TEXT OF INTERVIEW
Kai Ryssdal: If you've got a meeting or a conference you need to be at in China sometime in the next two months, I hope you've got refundable tickets unless you already have your visa in hand.
Beijing has confirmed anecdotal reports that they're tightening up on business visas until after the Olympics are done. A spokesman said today they're not even going to process applications until September 20th.
That's not necessarily the attitude you might expect given the economic opportunity that the Olympics present to China.
Joshua Ramo is with Kissinger Associates in Beijing. Good to have you on the program.
Joshua Ramo: Pleasure to be with you.
Ryssdal: What's at stake for Brand China here as the Olympics approach?
Ramo: Well Kai, I think probably one of the most important things to keep in mind is that Brand China is still in the process of formation, but I think what the Chinese understand is that this is arguably the most important moment that they've had on the world stage in several decades and it's a unique opportunity to really begin to define what they stand for in the minds of a lot of people around the world.
Ryssdal: If things go well, though, what are we going to see? Is it going to be better exports, higher quality, more capital inflows, better dealmaking overseas?
Ramo: This isn't a graduation. It's not like China's going to be different 17 days after the Olympics start. I think what you'll see is a continuation on the path that has already been established here by a nation that is more confident at the end of August maybe than it was at the beginning of August, but I think the overall trends in the Chinese economy at the moment -- you mentioned dealmaking, some of these other things -- I think almost everything we're seeing on the ground today suggests, for instance, less of a role for foreign capital, trying to be more discerning about the types of development that go on here to make them more sustainable, more environmentally sustainable, I think a continued effort to bring development away from just the coastal regions into the poor parts of the country where those 700 million people living on less than $2 a day largely live, and that process is really set in stone. There's nothing that's going to happen at the Olympics, either good or bad, that's going to have much of an impact on that.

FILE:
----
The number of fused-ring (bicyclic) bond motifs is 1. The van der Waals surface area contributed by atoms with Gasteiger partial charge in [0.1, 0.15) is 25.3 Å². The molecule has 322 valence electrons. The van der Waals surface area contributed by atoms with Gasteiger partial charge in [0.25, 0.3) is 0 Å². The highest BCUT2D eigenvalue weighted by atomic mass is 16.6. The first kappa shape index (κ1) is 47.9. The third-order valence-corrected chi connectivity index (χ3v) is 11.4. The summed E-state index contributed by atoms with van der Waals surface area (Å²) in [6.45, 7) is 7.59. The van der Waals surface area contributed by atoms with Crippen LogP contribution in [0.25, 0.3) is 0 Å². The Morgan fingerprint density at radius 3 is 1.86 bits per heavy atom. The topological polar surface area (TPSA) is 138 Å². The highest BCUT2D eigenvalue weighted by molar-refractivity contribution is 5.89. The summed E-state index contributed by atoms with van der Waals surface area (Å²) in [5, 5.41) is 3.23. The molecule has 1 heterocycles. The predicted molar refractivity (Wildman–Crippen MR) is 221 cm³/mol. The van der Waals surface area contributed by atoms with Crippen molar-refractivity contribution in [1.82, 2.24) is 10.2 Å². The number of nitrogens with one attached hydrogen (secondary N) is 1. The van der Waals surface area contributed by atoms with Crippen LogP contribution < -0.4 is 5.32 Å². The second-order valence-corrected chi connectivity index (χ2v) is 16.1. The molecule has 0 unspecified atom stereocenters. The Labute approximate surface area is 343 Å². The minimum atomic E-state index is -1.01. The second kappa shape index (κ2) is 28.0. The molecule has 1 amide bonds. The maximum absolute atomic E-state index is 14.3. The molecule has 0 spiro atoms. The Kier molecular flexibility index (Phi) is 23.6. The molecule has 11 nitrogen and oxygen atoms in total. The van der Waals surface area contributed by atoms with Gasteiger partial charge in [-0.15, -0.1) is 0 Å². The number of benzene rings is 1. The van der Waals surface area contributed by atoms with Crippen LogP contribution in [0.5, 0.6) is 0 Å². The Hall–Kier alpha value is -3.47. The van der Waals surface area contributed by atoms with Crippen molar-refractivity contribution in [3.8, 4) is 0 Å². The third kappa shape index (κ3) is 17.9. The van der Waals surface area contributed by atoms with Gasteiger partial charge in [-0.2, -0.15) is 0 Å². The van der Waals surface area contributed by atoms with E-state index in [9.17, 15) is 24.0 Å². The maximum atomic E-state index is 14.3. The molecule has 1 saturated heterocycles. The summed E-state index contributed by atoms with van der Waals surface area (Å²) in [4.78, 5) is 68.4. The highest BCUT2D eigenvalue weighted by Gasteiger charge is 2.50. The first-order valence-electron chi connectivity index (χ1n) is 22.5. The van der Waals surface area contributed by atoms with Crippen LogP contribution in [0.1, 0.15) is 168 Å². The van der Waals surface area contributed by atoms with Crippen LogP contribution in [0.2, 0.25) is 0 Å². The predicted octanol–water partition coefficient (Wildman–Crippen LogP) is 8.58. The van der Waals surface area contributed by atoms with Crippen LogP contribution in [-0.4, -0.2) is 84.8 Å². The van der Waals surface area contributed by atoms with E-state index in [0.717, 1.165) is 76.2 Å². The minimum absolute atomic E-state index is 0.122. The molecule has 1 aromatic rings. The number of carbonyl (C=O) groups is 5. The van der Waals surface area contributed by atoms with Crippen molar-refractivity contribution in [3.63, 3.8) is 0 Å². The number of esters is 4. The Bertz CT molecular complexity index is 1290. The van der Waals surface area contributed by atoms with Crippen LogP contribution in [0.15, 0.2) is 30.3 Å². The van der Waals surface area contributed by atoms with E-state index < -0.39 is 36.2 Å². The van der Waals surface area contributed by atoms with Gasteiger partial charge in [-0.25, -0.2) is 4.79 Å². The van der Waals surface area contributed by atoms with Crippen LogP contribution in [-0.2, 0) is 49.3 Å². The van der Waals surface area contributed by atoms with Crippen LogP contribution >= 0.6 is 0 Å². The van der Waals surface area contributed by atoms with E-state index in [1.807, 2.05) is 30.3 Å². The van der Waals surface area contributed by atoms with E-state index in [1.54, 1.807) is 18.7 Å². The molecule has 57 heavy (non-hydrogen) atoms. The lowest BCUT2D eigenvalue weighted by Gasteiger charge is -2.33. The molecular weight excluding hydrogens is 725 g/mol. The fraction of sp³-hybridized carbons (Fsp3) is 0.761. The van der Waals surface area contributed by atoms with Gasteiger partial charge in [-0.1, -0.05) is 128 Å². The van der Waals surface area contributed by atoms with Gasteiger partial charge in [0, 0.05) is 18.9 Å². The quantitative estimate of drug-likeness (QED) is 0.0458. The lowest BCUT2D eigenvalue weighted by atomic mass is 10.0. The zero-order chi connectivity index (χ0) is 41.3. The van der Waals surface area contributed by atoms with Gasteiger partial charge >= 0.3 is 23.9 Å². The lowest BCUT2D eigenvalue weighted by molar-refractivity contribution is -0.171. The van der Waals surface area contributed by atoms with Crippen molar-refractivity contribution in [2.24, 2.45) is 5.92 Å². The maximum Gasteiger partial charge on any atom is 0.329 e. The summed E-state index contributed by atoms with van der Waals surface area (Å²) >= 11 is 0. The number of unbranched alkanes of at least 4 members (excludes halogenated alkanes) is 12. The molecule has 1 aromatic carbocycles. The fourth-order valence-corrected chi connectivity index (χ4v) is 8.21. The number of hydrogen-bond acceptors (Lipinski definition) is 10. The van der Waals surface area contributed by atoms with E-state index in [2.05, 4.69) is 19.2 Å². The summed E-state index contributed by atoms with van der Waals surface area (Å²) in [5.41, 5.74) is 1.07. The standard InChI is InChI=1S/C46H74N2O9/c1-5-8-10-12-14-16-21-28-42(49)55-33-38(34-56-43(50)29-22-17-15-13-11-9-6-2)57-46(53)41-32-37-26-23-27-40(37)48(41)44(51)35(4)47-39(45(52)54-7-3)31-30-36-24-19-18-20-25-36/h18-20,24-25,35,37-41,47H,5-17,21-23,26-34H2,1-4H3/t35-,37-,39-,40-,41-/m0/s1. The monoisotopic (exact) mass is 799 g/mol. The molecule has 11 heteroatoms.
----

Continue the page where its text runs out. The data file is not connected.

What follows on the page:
Ryssdal: It's been a tough six months for the Chinese government in terms of its face projected to the world. You've had the Tibet protests, you've had the Olympic torch, you've had the news that they're basically cleaning out Beijing and the major cities of peasants and undesirables. Are they prepared to deal with the backlash from that when the whole world is watching?
Ramo: I don't think they're ever prepared. I mean, I think one of the lessons of the last six months is the degree to which they're often baffled by that. I think the Chinese were flabbergasted by the reaction to the torch around the world. When that sort of stuff happens, it sets off an almost fearful reaction somehow, a concern that somehow the ideas they've had the way the rest of the world sees them are inaccurate and this is the problem of a system that's changing and growing. Sometimes you only learn by stumbling your way forward and I think those stumbles will not be the last and I suspect you'll probably see some during the course of the Games and I think the key thing to keep in mind is it's only natural. You can't expect this machine over here for a variety of reasons to be running flawlessly, not least when it's confronted with things that it's never seen before.
Ryssdal: Do you think Beijing understands the extent of its economic vulnerability based on its external image?
Ramo: You know, I think that is an ongoing debate here and I think frankly, they are surprised, as surprised as anyone by the amount of economic success they've had in the last 10 years. They are as surprised as anybody at waking up and finding they have $1.8 trillion in foreign currency reserves on hand. You know, this was not stuff that even five years ago they could have predicted and the nature of the system is that it constantly generates things five years out that you never thought possible. To some degree, they have a sense of what's likely to come ahead, but I think their hope is that they can build an economic system that is somewhat resilient to fluctuations in the global market, but they understand that at least as far as today is concerned, they are very dependent on trade, global markets are more and more interconnected and I think they're as exposed to a global economic downturn as almost anybody.
Ryssdal: Joshua Ramo is a managing director at Kissinger Associates. We reached him in Beijing. Mr. Ramo, thanks a lot for your time.
Ramo: Real pleasure, Kai.